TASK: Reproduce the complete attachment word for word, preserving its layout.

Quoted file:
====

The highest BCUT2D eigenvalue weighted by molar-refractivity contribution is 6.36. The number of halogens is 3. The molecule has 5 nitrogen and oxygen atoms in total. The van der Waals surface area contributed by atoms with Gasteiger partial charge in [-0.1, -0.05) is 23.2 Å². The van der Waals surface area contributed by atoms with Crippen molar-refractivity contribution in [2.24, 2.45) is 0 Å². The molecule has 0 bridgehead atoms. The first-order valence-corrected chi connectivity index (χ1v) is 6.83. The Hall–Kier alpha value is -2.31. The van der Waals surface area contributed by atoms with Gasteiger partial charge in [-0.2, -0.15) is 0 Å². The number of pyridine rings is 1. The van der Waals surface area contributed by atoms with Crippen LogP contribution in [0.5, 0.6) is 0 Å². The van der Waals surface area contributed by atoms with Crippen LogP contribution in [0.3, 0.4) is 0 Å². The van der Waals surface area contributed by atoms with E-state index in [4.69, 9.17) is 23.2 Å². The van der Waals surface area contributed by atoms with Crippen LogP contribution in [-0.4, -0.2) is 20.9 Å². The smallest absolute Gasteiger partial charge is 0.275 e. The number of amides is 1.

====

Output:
The highest BCUT2D eigenvalue weighted by molar-refractivity contribution is 6.36. The number of halogens is 3. The molecule has 5 nitrogen and oxygen atoms in total. The van der Waals surface area contributed by atoms with Gasteiger partial charge in [-0.1, -0.05) is 23.2 Å². The van der Waals surface area contributed by atoms with Crippen molar-refractivity contribution in [2.24, 2.45) is 0 Å². The molecule has 0 bridgehead atoms. The first-order valence-corrected chi connectivity index (χ1v) is 6.83. The Hall–Kier alpha value is -2.31. The van der Waals surface area contributed by atoms with Gasteiger partial charge in [-0.2, -0.15) is 0 Å². The number of pyridine rings is 1. The van der Waals surface area contributed by atoms with Crippen LogP contribution in [0.5, 0.6) is 0 Å². The van der Waals surface area contributed by atoms with Crippen LogP contribution in [0.3, 0.4) is 0 Å². The van der Waals surface area contributed by atoms with E-state index in [4.69, 9.17) is 23.2 Å². The van der Waals surface area contributed by atoms with Crippen LogP contribution in [-0.4, -0.2) is 20.9 Å². The smallest absolute Gasteiger partial charge is 0.275 e. The number of amides is 1.